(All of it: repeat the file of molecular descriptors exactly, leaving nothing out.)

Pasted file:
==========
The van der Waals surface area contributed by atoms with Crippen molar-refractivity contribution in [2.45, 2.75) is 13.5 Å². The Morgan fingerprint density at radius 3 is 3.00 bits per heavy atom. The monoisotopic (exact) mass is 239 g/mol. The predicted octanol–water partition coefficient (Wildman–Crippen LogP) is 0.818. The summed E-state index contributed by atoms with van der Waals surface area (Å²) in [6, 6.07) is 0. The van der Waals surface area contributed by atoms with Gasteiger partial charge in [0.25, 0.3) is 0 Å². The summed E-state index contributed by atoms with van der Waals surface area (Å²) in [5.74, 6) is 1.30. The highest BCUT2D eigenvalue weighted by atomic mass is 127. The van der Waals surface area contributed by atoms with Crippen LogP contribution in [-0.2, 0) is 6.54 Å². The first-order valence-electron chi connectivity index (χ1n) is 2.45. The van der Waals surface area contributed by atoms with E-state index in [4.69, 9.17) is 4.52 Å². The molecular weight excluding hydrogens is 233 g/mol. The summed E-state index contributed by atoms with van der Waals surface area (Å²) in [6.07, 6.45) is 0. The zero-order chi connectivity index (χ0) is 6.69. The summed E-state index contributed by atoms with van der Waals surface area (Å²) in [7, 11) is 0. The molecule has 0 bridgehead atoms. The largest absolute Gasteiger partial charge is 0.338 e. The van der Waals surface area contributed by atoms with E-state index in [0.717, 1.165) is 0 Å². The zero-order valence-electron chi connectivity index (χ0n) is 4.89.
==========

The van der Waals surface area contributed by atoms with Crippen molar-refractivity contribution in [2.45, 2.75) is 13.5 Å². The Morgan fingerprint density at radius 3 is 3.00 bits per heavy atom. The monoisotopic (exact) mass is 239 g/mol. The predicted octanol–water partition coefficient (Wildman–Crippen LogP) is 0.818. The summed E-state index contributed by atoms with van der Waals surface area (Å²) in [6, 6.07) is 0. The van der Waals surface area contributed by atoms with Gasteiger partial charge in [0.25, 0.3) is 0 Å². The summed E-state index contributed by atoms with van der Waals surface area (Å²) in [5.74, 6) is 1.30. The highest BCUT2D eigenvalue weighted by atomic mass is 127. The van der Waals surface area contributed by atoms with Crippen LogP contribution in [-0.2, 0) is 6.54 Å². The first-order valence-electron chi connectivity index (χ1n) is 2.45. The van der Waals surface area contributed by atoms with E-state index in [4.69, 9.17) is 4.52 Å². The molecular weight excluding hydrogens is 233 g/mol. The summed E-state index contributed by atoms with van der Waals surface area (Å²) in [6.07, 6.45) is 0. The zero-order chi connectivity index (χ0) is 6.69. The summed E-state index contributed by atoms with van der Waals surface area (Å²) in [7, 11) is 0. The molecule has 0 bridgehead atoms. The largest absolute Gasteiger partial charge is 0.338 e. The van der Waals surface area contributed by atoms with E-state index in [0.717, 1.165) is 0 Å². The zero-order valence-electron chi connectivity index (χ0n) is 4.89.